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Falcons stop at UConn’s pro day to watch safety Obi Melifonwu

The hyper-athletic safety could be an option for the Falcons.

NFL: Combine Brian Spurlock-USA TODAY Sports

The Falcons have been focusing a lot of their due diligence for the upcoming draft on the positions you’d expect, which include edge rusher, defensive tackle, and positions along the offensive line. They’re (wisely) not limiting themselves to that, however, and that brings us to Obi Melifonwu.

If you were looking for a safety in this class who embodies what Dan Quinn is looking for in a defensive back, it might look like Melifonwu. He’s not the polished, hugely impactful defender Keanu Neal was a year ago, but he’s got tremendous length (6’4”, 32.5” arms), tremendous athleticism, a willingness to tackle, and the ability to create turnovers. Most of the criticisms you can lob at him have more to do with instinct and decision-making than any lack of ability, and if that sounds familiar, it’s because those were the concerns that dogged De’Vondre Campbell in last year’s class. If the Falcons really like Melifonwu, no one would be surprised.

The question is whether they’ll draft him. It’s possible that the UConn product could go before they even get on the board in the first round, but if he’s sitting there at #31 (or if he somehow slips down to #63), would the Falcons take him over a quality guard or intriguing edge rusher?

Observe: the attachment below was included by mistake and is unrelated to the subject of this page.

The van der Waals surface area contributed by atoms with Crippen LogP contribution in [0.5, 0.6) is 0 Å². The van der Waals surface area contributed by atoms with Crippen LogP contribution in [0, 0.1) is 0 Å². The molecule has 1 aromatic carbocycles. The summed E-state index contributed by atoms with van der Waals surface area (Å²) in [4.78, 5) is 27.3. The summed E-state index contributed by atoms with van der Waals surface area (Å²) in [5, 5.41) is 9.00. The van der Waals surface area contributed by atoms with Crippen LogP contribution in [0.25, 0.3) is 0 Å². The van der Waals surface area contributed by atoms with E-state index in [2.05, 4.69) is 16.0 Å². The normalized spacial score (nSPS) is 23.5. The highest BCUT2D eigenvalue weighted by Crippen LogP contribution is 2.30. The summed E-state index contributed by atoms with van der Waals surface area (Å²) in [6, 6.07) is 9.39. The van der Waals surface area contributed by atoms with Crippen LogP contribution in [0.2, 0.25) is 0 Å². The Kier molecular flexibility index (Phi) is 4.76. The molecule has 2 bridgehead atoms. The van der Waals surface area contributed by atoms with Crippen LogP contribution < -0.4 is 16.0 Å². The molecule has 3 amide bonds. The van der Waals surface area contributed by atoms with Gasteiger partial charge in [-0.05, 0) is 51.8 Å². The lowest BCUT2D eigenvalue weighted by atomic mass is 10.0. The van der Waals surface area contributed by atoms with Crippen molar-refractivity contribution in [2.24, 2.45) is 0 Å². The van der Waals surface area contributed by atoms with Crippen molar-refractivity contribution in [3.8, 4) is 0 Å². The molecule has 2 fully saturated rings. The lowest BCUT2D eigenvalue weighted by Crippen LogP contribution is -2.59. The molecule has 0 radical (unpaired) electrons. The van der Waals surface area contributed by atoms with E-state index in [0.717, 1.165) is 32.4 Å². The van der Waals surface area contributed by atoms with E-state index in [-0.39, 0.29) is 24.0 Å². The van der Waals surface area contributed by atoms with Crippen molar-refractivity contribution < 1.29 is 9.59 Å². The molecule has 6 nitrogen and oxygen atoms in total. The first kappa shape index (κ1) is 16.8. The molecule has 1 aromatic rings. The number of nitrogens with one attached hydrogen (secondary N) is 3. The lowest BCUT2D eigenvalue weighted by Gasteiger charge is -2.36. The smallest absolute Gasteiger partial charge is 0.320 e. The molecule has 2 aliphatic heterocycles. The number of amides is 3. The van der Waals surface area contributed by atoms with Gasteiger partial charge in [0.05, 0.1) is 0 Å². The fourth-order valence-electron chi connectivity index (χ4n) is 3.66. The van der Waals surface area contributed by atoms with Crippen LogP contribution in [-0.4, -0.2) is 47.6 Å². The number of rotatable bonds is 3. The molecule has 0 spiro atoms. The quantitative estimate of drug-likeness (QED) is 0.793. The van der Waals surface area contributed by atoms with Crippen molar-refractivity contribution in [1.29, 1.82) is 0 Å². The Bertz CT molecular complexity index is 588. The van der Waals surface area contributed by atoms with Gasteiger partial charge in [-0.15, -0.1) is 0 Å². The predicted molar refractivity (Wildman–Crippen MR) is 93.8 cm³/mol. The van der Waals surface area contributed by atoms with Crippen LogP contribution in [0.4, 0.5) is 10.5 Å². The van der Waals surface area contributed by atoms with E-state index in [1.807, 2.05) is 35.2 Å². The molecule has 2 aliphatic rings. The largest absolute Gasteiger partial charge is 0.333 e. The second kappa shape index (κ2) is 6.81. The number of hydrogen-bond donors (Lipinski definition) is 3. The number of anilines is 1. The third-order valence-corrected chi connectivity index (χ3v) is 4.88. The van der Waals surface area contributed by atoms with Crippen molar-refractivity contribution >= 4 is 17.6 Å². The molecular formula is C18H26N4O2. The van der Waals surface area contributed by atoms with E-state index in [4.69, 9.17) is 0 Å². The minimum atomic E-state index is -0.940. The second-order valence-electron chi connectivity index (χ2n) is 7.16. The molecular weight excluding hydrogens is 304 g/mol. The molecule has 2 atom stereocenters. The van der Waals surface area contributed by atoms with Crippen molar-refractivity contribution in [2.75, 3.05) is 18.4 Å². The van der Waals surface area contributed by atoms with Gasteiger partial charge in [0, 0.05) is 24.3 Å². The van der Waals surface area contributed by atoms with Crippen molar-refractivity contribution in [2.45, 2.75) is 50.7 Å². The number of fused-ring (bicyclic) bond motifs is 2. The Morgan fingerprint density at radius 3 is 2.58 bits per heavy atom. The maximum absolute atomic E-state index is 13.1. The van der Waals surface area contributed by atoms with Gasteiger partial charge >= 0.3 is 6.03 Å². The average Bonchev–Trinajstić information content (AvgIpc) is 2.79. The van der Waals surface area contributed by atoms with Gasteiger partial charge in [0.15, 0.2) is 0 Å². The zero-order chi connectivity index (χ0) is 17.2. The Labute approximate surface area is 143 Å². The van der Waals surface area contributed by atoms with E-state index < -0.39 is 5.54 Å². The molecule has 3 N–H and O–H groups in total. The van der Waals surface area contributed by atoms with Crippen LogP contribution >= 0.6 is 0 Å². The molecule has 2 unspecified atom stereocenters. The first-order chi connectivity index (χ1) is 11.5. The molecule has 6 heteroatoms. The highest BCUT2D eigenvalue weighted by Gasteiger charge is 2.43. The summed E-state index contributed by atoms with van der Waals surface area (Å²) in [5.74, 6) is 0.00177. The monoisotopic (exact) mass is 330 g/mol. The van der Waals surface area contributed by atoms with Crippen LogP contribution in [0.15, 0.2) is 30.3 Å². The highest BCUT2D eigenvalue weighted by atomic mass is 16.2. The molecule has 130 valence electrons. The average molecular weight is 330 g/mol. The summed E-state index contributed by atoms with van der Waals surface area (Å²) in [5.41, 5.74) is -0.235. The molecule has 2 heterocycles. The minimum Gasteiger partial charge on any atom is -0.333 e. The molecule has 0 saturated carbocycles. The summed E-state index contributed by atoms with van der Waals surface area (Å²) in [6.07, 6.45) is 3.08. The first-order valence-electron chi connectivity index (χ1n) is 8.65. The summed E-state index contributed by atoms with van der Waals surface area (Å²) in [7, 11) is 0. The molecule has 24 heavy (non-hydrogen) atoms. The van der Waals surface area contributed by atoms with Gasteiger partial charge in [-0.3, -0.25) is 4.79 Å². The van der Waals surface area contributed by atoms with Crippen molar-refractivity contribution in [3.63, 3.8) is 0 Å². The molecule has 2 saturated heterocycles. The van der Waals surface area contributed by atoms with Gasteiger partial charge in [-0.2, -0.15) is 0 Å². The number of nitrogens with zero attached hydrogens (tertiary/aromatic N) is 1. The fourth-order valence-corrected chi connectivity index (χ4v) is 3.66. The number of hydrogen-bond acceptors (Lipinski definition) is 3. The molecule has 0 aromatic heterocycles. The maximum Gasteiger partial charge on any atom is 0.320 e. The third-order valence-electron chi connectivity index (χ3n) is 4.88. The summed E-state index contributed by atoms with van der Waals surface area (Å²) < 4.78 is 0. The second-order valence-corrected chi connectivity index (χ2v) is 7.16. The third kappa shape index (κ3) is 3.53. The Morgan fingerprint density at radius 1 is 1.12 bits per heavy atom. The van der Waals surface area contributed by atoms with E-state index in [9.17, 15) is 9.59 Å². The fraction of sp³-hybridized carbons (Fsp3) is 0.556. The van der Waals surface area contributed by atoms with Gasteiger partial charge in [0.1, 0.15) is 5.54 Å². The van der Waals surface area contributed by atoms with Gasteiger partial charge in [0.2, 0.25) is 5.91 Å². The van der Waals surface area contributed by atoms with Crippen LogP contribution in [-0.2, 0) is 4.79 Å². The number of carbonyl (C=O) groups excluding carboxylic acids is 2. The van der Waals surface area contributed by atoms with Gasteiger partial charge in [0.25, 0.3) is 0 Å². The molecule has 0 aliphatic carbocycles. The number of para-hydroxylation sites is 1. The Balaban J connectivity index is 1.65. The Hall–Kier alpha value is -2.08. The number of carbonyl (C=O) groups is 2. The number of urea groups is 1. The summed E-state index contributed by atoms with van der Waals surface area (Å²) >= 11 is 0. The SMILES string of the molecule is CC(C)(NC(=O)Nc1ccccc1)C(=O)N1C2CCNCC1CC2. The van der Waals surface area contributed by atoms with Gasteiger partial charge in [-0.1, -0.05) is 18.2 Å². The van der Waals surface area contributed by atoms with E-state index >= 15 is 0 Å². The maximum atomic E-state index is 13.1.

If you’re wondering why I took the time to write about Hugh Thornton this morning, it’s because of a scenario like this, where the Falcons look past the best guards in the class at #31 (or a top edge rusher) and snap up a player like Melifonwu or Michigan’s Jabrill Peppers to add athleticism and insane upside to the secondary. The conventional thinking is that the team’s remaining weaknesses are chiefly in the trenches, that Melifonwu and other safeties in this class would be an unnecessary upgrade on a very good Ricardo Allen, and that Melifonwu might be best suited for a strong safety role in Dan Quinn’s defense, where Keanu Neal is already excelling. I happen to agree with the idea that the Falcons won’t be in play on a defensive back in the first round, but when it comes to Dan Quinn and compelling safety prospects, I don’t think you can afford to rule that outcome out.

It’s not impossible, in other words, that Atlanta goes for young/budget options at guard, targets their preferred pass rusher in the second round, and winds up with Melifonwu. However slim the possibility, he’s a name to watch this April.